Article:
How to Shift the Odds in Your Favor in the Best of Times and the Worst of Times
You miss 100% of the shots you never take.
Hundreds of years ago, in medieval Austria, a small but determined army was trying desperately to hold on to its fortress against tremendous odds. For more than six months, the defenders had been surrounded by a hostile army. With no way to contact outside help to replenish their stocks, supplies had dwindled to a desperate level. Only one cow and two bags of grain were left.
The fortress soldiers, wracked with fatigue and hunger, turned to their commander for guidance.
Expecting their leader to say the expected, “Ration the food for as long as we can hold out,” they were astonished and perturbed when they received a different, radical reply.
“Kill the cow, stuff it with all the grain we have, and toss it over the walls when the next wave of attacks ensues.”
This seemed illogical, foolhardy, and dangerous. During the next attack, they followed the unexpected order and heaved the grain-stuffed cow over the wall. Without a doubt, they anticipated a slow, anguished death by starvation. To this day we don’t know why the soldiers complied.
But the commander had foreseen something that no one else had.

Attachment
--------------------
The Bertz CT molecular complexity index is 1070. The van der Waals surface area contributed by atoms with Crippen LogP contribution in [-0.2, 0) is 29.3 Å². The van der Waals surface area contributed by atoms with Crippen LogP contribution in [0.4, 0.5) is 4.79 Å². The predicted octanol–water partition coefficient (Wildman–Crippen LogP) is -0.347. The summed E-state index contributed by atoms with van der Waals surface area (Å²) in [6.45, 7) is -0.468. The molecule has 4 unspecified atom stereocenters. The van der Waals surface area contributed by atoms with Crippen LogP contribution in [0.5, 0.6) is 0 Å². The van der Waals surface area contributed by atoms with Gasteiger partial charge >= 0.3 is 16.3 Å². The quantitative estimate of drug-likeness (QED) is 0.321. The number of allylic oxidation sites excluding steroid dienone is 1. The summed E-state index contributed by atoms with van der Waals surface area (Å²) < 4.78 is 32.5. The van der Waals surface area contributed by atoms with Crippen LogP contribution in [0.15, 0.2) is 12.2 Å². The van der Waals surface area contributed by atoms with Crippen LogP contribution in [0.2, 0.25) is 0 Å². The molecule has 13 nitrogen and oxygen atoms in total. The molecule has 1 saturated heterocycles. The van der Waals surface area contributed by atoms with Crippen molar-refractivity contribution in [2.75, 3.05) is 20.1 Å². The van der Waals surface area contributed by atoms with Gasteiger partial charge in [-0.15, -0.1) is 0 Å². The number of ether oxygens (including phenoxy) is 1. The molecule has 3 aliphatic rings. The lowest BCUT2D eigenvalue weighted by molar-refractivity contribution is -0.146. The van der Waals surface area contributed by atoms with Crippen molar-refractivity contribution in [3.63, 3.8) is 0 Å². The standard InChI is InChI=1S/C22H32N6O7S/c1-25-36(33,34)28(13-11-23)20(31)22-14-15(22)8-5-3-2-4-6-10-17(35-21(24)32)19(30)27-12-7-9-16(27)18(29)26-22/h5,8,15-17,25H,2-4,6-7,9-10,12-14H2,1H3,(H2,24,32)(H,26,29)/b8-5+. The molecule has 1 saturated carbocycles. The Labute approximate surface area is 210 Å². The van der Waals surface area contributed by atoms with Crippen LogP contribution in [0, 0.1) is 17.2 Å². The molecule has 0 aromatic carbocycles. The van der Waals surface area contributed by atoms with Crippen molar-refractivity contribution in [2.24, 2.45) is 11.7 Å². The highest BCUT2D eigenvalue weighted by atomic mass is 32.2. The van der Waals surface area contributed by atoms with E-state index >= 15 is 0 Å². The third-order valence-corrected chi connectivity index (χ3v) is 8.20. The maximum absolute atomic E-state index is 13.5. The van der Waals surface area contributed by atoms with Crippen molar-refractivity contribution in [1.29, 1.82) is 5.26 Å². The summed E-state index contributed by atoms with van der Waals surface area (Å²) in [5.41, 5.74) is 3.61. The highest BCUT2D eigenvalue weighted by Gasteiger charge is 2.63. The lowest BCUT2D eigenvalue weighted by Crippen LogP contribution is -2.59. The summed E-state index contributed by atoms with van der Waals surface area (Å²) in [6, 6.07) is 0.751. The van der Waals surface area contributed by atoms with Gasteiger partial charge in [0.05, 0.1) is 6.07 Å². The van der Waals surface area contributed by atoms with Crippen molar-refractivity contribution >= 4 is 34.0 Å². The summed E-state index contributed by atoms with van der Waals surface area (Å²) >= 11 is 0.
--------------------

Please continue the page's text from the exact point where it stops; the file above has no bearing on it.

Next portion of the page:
Confused by the bovine assault, several of the attackers took the cow back to their officer’s tent. The attacking officer saw it for what it was—a signal of defiance from the fortress commander, as well as a message that his soldiers had the will to fight on. If they could afford to throw a cow stuffed with excess grain over the wall, he reasoned, they must have vast stores of supplies, enough to last the entire winter. He ordered an immediate retreat.1
Uncommon Good Sense: Doing the Strategic Math
How, you might ask, does medieval cow tossing relate to twenty-first-century business? Although the average corporate suite or management office might bear little resemblance to a stone fortress under siege, the strategy of shifting focus to produce novel solutions is directly applicable to business leadership and advantage-making.
Was the fortress commander a fool who just got lucky? Was the attacking army officer incompetent? Was this just a one-time tactical maneuver, or can it illustrate a dimension of action that is overlooked?
If we faced the same situation as our Austrian commander, convention and common sense would have compelled most of us to use a strategy of persistence. Reasonably, we would have rationed the supplies to maintain our position as long as we could. That thought process, however, would do little to actually remove us from the situation or to improve it. After a week or two had passed, we would slowly succumb to hunger and thirst, and we would still be stuck in the fortress.
The shift from “ration the food” to “throw the food at the enemy” was exceptional. It didn’t conform to the general rule or pattern.
The commander did what might be called the “strategic math” on the situation. He projected the consequences of rationing the food. In two weeks, they would still be under siege, but now without food—no better off, and facing an even worse crisis.